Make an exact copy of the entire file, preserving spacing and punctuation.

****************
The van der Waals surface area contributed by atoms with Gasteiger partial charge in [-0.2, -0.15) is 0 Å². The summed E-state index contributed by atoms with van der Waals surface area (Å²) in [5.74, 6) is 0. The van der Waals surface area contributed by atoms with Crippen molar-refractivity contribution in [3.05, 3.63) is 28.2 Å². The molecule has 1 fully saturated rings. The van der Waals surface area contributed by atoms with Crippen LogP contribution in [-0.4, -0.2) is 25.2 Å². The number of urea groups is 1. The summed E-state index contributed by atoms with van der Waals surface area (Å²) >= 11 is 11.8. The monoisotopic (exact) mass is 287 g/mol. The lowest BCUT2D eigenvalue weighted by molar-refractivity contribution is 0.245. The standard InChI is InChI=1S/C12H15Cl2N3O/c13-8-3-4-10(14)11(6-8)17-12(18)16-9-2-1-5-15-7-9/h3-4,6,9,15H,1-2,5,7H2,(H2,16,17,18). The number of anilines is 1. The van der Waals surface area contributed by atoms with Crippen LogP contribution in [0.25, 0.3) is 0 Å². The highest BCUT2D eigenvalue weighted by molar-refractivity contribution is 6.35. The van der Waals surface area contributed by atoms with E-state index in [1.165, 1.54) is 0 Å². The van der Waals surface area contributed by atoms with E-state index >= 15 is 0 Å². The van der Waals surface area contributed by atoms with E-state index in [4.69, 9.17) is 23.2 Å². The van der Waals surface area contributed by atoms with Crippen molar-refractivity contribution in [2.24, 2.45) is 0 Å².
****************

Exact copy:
The van der Waals surface area contributed by atoms with Gasteiger partial charge in [-0.2, -0.15) is 0 Å². The summed E-state index contributed by atoms with van der Waals surface area (Å²) in [5.74, 6) is 0. The van der Waals surface area contributed by atoms with Crippen molar-refractivity contribution in [3.05, 3.63) is 28.2 Å². The molecule has 1 fully saturated rings. The van der Waals surface area contributed by atoms with Crippen LogP contribution in [-0.4, -0.2) is 25.2 Å². The number of urea groups is 1. The summed E-state index contributed by atoms with van der Waals surface area (Å²) >= 11 is 11.8. The monoisotopic (exact) mass is 287 g/mol. The lowest BCUT2D eigenvalue weighted by molar-refractivity contribution is 0.245. The standard InChI is InChI=1S/C12H15Cl2N3O/c13-8-3-4-10(14)11(6-8)17-12(18)16-9-2-1-5-15-7-9/h3-4,6,9,15H,1-2,5,7H2,(H2,16,17,18). The number of anilines is 1. The van der Waals surface area contributed by atoms with Crippen LogP contribution in [0.25, 0.3) is 0 Å². The highest BCUT2D eigenvalue weighted by molar-refractivity contribution is 6.35. The van der Waals surface area contributed by atoms with E-state index in [1.165, 1.54) is 0 Å². The van der Waals surface area contributed by atoms with E-state index >= 15 is 0 Å². The van der Waals surface area contributed by atoms with E-state index in [4.69, 9.17) is 23.2 Å². The van der Waals surface area contributed by atoms with Crippen molar-refractivity contribution in [2.24, 2.45) is 0 Å².